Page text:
With the help of your vet, they will confirm that an abscess is present. One or both of the anal glands are difficult to express, and the material is thick and has a pus-like appearance.

A bloody foul-smelling discharge is another symptom of an anal gland infection, and when it reaches this point, treatment needs to be more involved. 

Manual expression, antibiotics, and an Elizabethan collar, which looks like a cone, may be necessary to prevent them from licking and biting the infected area.

A dog in an Elizabethan cone
  • Anal Gland Rupture

An anal gland rupture happens when one or more anal glands with the abscess are full of pus, causing them to burst, which will eventually leave a draining tract that will form outside the skin. 

Symptoms of a ruptured anal gland show similar signs as seen with impaction and infection; however, dogs suffering from this may also give off a pungent, usually bloody, pus-like discharge coming from their bottom. 

The affected anal gland will need to be removed surgically, and antibiotics may be infused into it.

A dog in a veterinarian clinic

Pain medication and an Elizabethan collar may be necessary to prevent your dog from licking and biting the infected area. Both anal gland infections and ruptures will require post-surgery visits to your vet clinic.

How To Prevent Anal Gland Issues?

Some dogs have never experienced any problems with their anal glands, while others may have to visit their vet’s office every few weeks to have them expressed manually.

In this case, adding more fiber to your dog’s diet may be a viable option. Add fiber to your dog’s diet by adding raw vegetables grated in their food, bran, or a fiber supplement in consultation with your vet.

Food rich in fiber

A veterinarian will help decide which option is best. Suppose anal gland issues are still present despite trying recommended treatments; in that case, anal capsulectomy may be suggested. It is the surgical removal of scar tissue that has become thickened and hardened around the anal area.

2. Allergies

If your furbaby still drags their bottom, but their anal glands are delicate, it can be caused by allergies. Dogs with allergies usually have itchy skin brought by two allergens, food, and insect bites.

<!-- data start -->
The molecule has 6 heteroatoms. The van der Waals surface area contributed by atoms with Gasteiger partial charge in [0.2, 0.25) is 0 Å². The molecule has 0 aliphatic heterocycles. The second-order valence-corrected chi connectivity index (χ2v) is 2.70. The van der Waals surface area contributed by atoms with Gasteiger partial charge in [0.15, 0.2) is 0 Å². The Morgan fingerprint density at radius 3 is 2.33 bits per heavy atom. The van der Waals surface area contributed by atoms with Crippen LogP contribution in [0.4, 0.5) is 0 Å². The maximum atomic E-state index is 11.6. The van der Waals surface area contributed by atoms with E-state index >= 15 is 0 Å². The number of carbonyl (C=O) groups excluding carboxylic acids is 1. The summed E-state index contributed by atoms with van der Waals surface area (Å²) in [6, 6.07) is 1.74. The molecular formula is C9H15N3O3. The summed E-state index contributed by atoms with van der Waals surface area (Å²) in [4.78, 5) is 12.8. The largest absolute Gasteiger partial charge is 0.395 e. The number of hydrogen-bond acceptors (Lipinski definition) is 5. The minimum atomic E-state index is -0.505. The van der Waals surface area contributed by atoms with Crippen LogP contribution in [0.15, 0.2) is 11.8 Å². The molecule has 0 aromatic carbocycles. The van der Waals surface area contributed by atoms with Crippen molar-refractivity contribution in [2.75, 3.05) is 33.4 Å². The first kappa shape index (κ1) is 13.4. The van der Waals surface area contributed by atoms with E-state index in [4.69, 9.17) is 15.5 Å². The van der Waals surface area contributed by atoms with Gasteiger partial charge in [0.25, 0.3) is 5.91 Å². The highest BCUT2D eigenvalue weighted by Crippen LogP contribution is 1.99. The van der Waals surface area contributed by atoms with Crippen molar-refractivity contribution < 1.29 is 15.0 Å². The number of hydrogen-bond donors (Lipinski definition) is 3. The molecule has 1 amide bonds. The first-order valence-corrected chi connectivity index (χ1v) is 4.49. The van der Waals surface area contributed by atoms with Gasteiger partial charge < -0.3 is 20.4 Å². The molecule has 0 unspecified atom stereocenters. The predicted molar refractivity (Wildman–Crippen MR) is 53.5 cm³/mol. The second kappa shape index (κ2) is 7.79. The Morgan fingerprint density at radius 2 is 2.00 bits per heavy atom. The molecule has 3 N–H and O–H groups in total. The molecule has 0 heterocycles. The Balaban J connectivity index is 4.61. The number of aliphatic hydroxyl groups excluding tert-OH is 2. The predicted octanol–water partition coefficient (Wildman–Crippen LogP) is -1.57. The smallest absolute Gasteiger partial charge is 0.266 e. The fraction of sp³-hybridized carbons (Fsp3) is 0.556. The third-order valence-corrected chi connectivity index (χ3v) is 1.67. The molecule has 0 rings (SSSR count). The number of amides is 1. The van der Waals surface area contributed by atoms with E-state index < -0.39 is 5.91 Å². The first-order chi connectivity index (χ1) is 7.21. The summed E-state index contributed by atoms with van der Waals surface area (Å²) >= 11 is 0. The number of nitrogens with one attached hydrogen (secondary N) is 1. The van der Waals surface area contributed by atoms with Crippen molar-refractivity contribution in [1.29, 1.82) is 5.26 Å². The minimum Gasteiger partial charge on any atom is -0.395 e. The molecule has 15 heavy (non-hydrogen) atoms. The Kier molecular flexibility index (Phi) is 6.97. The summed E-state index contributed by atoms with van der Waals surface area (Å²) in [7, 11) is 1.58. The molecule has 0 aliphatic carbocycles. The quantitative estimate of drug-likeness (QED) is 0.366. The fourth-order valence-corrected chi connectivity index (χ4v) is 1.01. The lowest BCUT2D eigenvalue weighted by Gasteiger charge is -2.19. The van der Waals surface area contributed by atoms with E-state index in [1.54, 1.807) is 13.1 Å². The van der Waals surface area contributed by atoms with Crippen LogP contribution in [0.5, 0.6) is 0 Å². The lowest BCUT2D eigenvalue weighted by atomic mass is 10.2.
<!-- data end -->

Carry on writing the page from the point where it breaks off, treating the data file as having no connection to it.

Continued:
Dog scratching

If your furbaby has a food allergy, the remains of that food pass out of their butt, which makes contact with the skin and inflames the mucus membrane around the anus, which brings perianal irritation.

How To Relieve Allergy For Your Dogs?

Follow these tips to treat the allergy so that your dog’s itchy rear becomes a thing of the past.

Hypoallergenic Diet

Since an allergen in your dog’s diet is responsible for the itch, feed them food that does not have this allergen, and all should be back to normal.

This means finding a diet that contains a single protein source and a single carbohydrate source that your dog hasn’t eaten before. Feed this diet to your furbaby for 8–12 weeks and wait for the allergens to clear their system.


Food allergy doesn’t respond well to anti-allergy meds, but allergy medications should give comfort if those allergens cause skin inflammation.

Human medicines

There are many options available in most pet stores, ranging from cheap drugs with possible side effects to more expensive but safer medicines. Some famous examples are the following:

  • Corticosteroids: These are cheap and highly effective anti-inflammatories, but they possess some side effects such as increased thirst, and the risk of developing diabetes or Cushing’s disease.
  • Atopica: This medicine is usually used to prevent organ rejection in transplant patients. Its action on the immune system also makes it effective at decreasing the inflammation. It may have a few side effects, including diarrhea or the development of extra gum material.
  • Apoquel: This is a safe medication significantly effective at reducing inflammation, which is readily available for those who need it.

3. Diarrhea

We’ve been there before, loose bowel movement, uncomfortable feeling, and an upset stomach. For dogs, additional symptoms for diarrhea can include scooting because of multiple reasons. 


First, the anal sacs don’t get emptied, and that can be irritating and form a build-up. Second, diarrhea can be harsh to the delicate mucus membrane and skin of the anus, making it sore. Since your dog has a hard time to scratch their bottom, they’ll settle for scooting instead.